Take out a home equity loan. If you own a house before marriage, you could borrow against the value of that property through a home equity loan or line of credit. But this isn’t the greatest option, as your house serves as collateral.
Use credit cards. Depending on how high of a credit limit you have, you may be able to charge some or all of your wedding expenses to a credit card. But credit cards tend to have much higher rates than personal loans, so if you go this route, use a credit card with a 0% introductory APR.
Have a simple wedding. Marriage licenses are inexpensive. So consider simply having a small ceremony with your closest friends and family at someone from the group’s home or a park where you don’t have to pay rental fees. You could also ask friends to use their talents to bake a cake or perform music, for example.
Ask family for help. Parents often front a lot of the costs of a wedding – about two-thirds, actually, on average. If you’re comfortable doing so, you can ask them to chip in.
Ask guests for money. In lieu of traditional wedding gifts, you could ask guests to give you money toward the cost of the wedding. You’ll need to ask for these gifts in advance if you want to use them to pay for the wedding itself; otherwise, you’ll have to borrow money and use the gifts to recoup the costs.
Crowdfund. Crowdfunding all sorts of expenses has become more popular in the past few years. If you have an especially dedicated group of friends, or a big social network, they might contribute money toward your wedding.
Enter a contest. If you’re lucky, you may win a sweepstakes that pays for a wedding dress, honeymoon, wedding ring or more.
Get sponsored. If you have a large following on social media, you may be able to convince companies to sponsor your wedding in return for giving them advertising.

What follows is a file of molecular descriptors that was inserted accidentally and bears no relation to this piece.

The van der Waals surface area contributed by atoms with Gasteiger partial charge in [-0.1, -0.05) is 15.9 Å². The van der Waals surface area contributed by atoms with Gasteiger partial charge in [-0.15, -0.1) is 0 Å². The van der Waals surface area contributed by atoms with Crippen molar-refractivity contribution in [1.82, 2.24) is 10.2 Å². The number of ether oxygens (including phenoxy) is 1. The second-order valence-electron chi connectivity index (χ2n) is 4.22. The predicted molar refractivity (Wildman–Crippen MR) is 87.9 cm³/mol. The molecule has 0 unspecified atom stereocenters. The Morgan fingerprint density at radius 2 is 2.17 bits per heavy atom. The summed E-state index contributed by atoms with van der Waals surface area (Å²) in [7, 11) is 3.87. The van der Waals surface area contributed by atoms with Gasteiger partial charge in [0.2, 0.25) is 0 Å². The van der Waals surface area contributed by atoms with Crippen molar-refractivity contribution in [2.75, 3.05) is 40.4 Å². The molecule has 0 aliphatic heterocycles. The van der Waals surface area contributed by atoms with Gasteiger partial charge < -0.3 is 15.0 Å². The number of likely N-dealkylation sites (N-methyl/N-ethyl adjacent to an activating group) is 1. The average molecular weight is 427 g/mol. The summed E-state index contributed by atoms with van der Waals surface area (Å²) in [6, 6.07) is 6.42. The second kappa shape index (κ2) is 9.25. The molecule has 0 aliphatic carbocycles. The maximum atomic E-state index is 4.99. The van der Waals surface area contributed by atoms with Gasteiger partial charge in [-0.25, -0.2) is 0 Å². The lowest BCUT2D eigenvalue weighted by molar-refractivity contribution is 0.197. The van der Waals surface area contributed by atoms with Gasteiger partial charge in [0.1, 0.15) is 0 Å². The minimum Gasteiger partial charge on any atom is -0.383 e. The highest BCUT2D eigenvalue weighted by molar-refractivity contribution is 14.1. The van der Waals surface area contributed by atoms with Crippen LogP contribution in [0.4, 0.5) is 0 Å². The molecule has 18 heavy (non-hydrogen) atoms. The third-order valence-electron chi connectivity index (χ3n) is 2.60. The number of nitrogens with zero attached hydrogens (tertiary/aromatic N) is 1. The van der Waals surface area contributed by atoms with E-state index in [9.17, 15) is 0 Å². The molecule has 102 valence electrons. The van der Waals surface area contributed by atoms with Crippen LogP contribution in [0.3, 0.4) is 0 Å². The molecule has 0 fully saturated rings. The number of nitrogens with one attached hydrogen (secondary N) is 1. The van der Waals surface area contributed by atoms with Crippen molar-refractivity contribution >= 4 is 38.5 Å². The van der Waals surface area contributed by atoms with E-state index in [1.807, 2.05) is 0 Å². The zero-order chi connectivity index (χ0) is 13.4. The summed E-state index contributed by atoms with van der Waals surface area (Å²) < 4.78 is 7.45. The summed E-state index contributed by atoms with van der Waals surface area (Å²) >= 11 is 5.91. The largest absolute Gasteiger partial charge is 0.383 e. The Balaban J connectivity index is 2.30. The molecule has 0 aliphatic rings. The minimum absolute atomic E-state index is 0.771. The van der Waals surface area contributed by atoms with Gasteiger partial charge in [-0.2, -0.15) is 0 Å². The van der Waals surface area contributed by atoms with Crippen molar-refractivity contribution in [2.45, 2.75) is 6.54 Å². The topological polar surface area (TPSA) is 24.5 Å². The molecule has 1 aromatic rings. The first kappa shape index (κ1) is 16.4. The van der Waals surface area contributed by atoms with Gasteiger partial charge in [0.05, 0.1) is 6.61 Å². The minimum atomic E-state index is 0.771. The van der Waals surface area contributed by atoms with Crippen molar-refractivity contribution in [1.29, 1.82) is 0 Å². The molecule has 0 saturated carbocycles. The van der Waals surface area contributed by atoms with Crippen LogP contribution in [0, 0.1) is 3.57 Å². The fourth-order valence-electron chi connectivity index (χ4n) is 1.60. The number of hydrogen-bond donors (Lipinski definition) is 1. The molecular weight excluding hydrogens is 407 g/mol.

Get a grant. There are few opportunities for wedding grants. The only currently viable option, Wish Upon a Wedding, is for people with terminal or life-altering illnesses.
If those ideas won’t work for you, you should take one of two approaches. The first is to wait and save some money until you have enough to pay for the wedding you want. The second is to just go to a courthouse and get married legally. Then, you could throw a big party on your first anniversary, for example, after taking some time to save.
From the number of times I've seen this type of question recently, spring wedding season must almost be upon us. Please don't tell my catering son-in-law about my answer, Rather than asking "experts" their opinion, sit down with your to-be and decide if you want to begin marriage in debt. Debt is one of the largest contributing factors to marital troubles. If scaling back your agreed upon plans is not possible, you might get early on a good sense of your partners attitude toward money. And up until you say "I Do", you have a less expensive solution to major differences in financial attitudes than hring a divorce attorney after the honeymoon is over.… read full answer